The sinking of the ill-fated Costa Concordia could cost Costa Cruises’ parent company Carnival $95m (£62m), the firm announced in a statement.

The British-American company, which owned the cruiser through its Italian subsidiary Costa Crociere, said the vessel was expected to be out of service for the rest of the year but an assessment review is currently being undertaken to determine an exact time.

In addition to income losses, the company also faces costs associated with personal injury liability related to the accident and the cost of damage to the ship.

The insurance cost for the vessel is estimated to reach $750m, which includes cover related to the physical damage to the vessel, while the professional and liability insurance covers wider costs to third parties.

The €450m Costa Concordia has been insured for $513m, with insurers including XL, RSA and Generali, while other insurers will provide extra insurance to cover third party potential injuries.

The estimated loss however does not include the impact the accident will have on bookings. Carnival operates more than 100 vessels under different brands including Carnival, Costa, Princess, Holland America and Cunard.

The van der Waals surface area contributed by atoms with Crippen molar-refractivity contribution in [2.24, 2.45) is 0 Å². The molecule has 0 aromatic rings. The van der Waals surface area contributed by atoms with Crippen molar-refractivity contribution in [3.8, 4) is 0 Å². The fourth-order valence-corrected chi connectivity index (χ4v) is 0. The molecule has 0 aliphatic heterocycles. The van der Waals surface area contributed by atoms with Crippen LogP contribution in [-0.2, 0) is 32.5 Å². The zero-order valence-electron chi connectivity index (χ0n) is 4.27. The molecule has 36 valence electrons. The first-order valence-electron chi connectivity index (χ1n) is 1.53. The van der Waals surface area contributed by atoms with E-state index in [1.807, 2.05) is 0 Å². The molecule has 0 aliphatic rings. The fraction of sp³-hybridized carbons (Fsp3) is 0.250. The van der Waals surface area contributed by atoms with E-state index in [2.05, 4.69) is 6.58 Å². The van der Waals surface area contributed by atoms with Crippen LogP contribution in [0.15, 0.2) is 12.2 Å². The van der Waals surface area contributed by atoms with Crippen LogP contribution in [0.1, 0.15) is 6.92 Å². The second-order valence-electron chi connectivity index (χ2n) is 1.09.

The company said it will pay $40m in deductibles on insurance to cover damage to the vessel and third-party personal injury cover.

The cruise provides about 1.5% of the company’s income and capacity, while its Italian subsidiary Costa Crociere contributes up 17% of group capacity.

So far six people have died and 29 others are still missing after the Costa Concordia hit a rock off Italy’s west coast on Friday night. The ship owner blamed the captain for Friday’s crash, saying he changed course towards an island and detained him on charges of manslaughter.

Image: The 114,500t vessel, operated by Costa Cruises, sank off the Italian coast last Friday. Image courtesy of Roberto Vongher.